6. Representatives elected to perform the duties on behalf of the state are elected on the basis of the provisions of a state’s constitution. Representatives of democratic countries have been elected to act according to their constitution rather than overthrowing it. If elected representatives commit overthrowing a constitution, their status of having been elected does not justify their deed, on the contrary. By overthrowing the constitution that has been the basis of their mandates with electorate legitimacy, the elected representatives have invalidated the basis of their legitimacy, thus terminated their mandates and elected status. By accepting a new constitution they have abolished the constitutional status of their country and introduced a status that lacks electorate legitimacy.

7. The constitutional duty of the independent courts would be to ensure that the fundamental laws of the constitution are followed by the state and are not replaced with a new constitution. Their duty also includes preventing governments to gradual constitutional engineering altering the fundamental laws of a constitution. If the courts do not perform their constitutional duty, the lack of their act does not validate the new constitution. This merely indicates that in such case the courts are collaborators in the unconstitutional transformation of a state.

8. The EU, according to existing treaties, is an international organisation that commits itself “to develop and consolidate democracy and the rule of law and respect for human rights and fundamental freedoms. “The main EU’s institutions are the European Commission, European Council, Council, European Parliament and European Court. The European Council is an EU institution comprising the country leaders of the EU member states (prime ministers and presidents). The Council of Ministers is an EU institution comprising selected ministers of the EU member states.

9. The members of the European Council and Council have agreed in advance to ratify the Lisbon Treaty in each member state without referendums – with one exception: Ireland.

II. Conclusions from above regarding the parliamentary ratifications of Lisbon Treaty

1. To satisfy the principles of democracy, constitutional status and rule of law and people’s sovereignty in any EU member state, it is a requirement that the Lisbon Treaty is ratified by referendum in each state.

2. If a member state’s elected representatives accept a new constitution on behalf of the state’s citizens without the approval of its citizens, it is an act of overthrowing the nation’s constitution, a non-military equivalent of coup d’état. The ratification of the Lisbon Treaty on behalf of a member state means a complete change from one constitution to another.

3. Elected representatives who have been using their election period for overthrowing their states’ constitution, have committed treason and breached the constitution on the basis of which they had obtained their election mandates. The very act of overthrowing a national constitution and replacing it with the Lisbon Treaty makes it irrelevant to consider the actual content of the overthrown constitution. By the act itself, regardless of the content of the overthrown constitution and their formerly elected status, the national governments have given up their electorate legitimacy-based mandates, invalidated their elected status and have terminated the constitutional status of their country.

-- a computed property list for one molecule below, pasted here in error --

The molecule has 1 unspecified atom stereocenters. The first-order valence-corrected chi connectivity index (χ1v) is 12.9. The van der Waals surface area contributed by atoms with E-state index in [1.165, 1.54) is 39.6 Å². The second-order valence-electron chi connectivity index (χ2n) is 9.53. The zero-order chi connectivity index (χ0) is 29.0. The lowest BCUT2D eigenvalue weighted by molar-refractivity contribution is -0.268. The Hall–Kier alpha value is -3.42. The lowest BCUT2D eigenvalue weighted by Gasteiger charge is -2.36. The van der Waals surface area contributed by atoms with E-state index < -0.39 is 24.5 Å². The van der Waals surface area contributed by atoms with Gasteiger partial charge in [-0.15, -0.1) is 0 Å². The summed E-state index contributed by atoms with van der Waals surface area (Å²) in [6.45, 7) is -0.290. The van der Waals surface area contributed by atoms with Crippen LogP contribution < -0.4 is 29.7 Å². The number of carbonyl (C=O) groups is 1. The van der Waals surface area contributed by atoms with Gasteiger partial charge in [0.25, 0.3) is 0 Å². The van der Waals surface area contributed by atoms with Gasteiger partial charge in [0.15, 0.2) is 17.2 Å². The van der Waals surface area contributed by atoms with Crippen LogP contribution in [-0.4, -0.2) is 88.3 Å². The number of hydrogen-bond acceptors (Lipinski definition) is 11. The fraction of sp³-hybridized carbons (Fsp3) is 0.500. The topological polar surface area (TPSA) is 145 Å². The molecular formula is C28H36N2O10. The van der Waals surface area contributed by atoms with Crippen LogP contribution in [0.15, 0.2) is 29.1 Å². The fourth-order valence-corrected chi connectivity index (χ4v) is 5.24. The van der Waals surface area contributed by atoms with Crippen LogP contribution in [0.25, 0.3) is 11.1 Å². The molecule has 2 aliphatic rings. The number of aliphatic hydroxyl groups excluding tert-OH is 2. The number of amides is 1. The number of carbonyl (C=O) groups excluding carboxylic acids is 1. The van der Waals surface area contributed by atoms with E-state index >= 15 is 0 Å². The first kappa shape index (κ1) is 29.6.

4. The members of the European Council and Council have agreed in advance to pursue parliamentary ratification of the Lisbon Treaty because the referendums hold the “danger of a negative outcome“. Such an agreement is a premeditated plan to organise overthrowing constitution in the EU member states (in all except Ireland). The European Commission’s hastening, encouraging and greeting the parliamentary ratification in the member states is an act of collaborating in the state-level coup d’état and promoting the abolishing democracy in the member states.

5. The EU, which in theory commits itself “to develop and consolidate democracy and the rule of law, and respect for human rights and fundamental freedoms“ is the organisation under which the plan of the EU-wide power-grab is being executed. The members of the European Parliament who ratified the Treaty without referendums and the members of the Commission, who have encouraged the unconstitutional power-grab in the member states, are collaborators in this plan. The Lisbon Treaty was drafted and translated in a manner that would facilitate the process of constitutional engineering, i.e. altering the existing constitutions of the member states. The EU has even started to implement the Treaty in the member states, and exercises its arbitrary powers even without the appearance of legitimacy. The premeditated constitutional engineering, the acceptance and implementation of the Lisbon Treaty by the Union’s institutions long before the ratification is completed in all member states, are all parts of the prearrangement (or conspiracy) of the dictatorial transformation of the EU member states. The assumption of conspiracy is also reflected in the fact that the European Parliament itself takes it for granted that the result of the Irish referendum will be ‘yes’ and the EP has ratified the treaty long before the ratification is completed in all of the member states. From both the perspectives of the states and of the Union, the acceptance of the Lisbon Treaty by parliamentary means is by definition a revolution or arbitrary power-grab over the EU-countries of Europe.